CARB-X is partnering with Shionogi of Osaka, Japan, to support the development of a novel β-lactam antibiotic with potent activity against the dreaded superbug serine- and metallo-type carbapenemase-producers, including BL/BLI-resistant carbapenem-resistant Enterobacteriaceae (CRE).
Under the agreement, Shionogi will receive an initial award of up to $4.7M, with the possibility of $2.9M more from CARB-X based on the achievement of certain project milestones.
“We are very excited to welcome the first Japanese company into the Powered by CARB-X portfolio, strengthening the global fight against drug-resistant bacteria. Shionogi’s commitment to antibacterial innovation and its reputation for research excellence bodes well for this new collaboration,” said Kevin Outterson, Executive Director of CARB-X. “The world urgently needs innovative approaches, like the Shionogi project, to protect us from drug-resistant bacteria. The projects in the CARB-X portfolio are in the early stages of research, and there is always a risk of failure. But if successful, they hold great potential to treat serious infections and to save lives.”
Takeshi Shiota, Senior Vice President Pharmaceutical Research Division, at Shionogi, said: “We are most honored to be chosen as the first Japanese company to partner with CARB-X. CARB-X support for antibacterial innovation is essential in accelerating the development of this drug to combat multi-drug-resistant bacteria. For over 50 years, Shionogi, as a research-driven pharmaceutical company, has developed and commercialized innovative oral and parenteral anti-infectives. We hope this collaboration opens new pages of our history.”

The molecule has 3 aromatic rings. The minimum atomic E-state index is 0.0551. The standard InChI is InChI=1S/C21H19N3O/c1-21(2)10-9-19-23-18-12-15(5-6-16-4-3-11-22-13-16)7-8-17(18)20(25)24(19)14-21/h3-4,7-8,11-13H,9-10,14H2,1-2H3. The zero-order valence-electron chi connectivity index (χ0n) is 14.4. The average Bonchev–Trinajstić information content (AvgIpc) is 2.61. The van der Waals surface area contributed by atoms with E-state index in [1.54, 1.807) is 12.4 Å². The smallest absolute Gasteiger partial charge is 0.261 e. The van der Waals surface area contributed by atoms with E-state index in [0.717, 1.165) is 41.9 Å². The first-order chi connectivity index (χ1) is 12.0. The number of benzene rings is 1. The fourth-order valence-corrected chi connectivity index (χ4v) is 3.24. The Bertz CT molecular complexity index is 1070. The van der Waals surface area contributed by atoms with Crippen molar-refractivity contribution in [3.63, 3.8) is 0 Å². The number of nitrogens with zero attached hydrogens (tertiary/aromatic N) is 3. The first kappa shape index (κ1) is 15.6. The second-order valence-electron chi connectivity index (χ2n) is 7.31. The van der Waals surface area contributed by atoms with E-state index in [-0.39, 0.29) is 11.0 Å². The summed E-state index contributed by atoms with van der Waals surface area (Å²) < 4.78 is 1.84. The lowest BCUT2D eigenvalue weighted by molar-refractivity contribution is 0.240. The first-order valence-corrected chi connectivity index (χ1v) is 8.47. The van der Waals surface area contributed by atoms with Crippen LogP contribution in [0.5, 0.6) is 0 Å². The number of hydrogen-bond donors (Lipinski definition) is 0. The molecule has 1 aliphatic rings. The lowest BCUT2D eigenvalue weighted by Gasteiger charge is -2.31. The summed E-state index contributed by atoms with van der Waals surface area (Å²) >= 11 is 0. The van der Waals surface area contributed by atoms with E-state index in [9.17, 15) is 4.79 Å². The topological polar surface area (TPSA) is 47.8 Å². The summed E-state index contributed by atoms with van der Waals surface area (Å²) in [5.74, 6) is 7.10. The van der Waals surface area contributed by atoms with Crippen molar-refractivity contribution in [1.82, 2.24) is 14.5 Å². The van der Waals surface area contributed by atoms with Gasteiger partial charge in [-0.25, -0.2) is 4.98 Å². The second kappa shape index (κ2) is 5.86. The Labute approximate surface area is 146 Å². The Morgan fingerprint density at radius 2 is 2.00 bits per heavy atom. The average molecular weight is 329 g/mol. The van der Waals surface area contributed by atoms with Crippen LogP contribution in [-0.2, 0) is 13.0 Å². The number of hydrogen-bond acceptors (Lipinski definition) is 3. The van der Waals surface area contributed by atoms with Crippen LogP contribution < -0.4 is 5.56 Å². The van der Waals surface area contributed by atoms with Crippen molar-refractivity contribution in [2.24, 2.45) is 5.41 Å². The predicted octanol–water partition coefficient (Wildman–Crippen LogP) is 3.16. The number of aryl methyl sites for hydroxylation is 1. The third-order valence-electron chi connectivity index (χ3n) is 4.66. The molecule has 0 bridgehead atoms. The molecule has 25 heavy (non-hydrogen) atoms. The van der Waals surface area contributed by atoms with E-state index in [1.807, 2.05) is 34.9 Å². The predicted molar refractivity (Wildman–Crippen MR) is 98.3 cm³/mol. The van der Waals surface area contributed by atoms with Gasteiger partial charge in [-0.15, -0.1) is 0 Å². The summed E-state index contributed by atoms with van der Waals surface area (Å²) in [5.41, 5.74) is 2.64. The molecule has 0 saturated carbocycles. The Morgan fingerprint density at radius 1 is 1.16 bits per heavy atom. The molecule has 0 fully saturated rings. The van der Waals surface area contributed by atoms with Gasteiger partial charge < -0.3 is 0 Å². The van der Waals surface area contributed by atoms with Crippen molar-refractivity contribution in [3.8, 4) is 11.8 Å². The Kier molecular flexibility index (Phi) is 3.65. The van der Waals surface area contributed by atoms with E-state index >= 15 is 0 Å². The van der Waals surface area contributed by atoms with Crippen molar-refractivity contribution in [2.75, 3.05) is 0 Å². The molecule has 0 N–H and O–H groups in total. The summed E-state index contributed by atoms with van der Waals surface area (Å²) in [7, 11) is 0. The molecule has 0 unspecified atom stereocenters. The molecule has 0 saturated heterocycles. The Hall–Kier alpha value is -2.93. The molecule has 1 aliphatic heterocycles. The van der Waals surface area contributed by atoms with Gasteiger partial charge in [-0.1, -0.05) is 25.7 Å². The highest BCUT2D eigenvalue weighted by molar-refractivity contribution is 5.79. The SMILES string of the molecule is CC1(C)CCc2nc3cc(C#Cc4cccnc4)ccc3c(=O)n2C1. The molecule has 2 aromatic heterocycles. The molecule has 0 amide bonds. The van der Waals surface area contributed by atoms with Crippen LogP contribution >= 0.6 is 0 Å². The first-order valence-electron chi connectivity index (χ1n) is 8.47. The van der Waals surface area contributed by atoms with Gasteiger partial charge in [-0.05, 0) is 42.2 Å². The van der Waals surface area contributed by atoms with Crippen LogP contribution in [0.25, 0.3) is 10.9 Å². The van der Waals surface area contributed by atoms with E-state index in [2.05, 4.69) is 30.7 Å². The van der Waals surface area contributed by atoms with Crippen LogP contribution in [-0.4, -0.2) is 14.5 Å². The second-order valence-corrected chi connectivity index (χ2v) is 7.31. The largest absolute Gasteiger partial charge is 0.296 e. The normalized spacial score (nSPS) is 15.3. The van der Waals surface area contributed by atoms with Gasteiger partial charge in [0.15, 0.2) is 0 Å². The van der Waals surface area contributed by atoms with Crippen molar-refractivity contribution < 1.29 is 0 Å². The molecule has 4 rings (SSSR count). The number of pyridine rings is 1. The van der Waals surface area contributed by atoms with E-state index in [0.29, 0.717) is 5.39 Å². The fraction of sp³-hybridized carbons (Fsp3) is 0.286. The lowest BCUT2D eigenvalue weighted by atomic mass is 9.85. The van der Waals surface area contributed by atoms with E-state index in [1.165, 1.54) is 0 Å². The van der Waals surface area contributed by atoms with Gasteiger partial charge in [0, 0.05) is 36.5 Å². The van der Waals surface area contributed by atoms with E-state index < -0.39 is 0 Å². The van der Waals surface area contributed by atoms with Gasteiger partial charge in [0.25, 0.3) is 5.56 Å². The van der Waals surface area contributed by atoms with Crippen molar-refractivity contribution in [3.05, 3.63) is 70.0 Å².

According to the World Health Organization (WHO), CRE bacteria represent a significant public health threat, are difficult to treat due to high levels of antibiotic resistance and are associated with high mortality. During the last decade, there has been a global increase in the incidence and prevalence of carbapenem-resistant gram-negative bacteria. Carbapenem-resistant gram-negative bacteria are highly transmissible and have the potential to cause outbreaks in health care settings.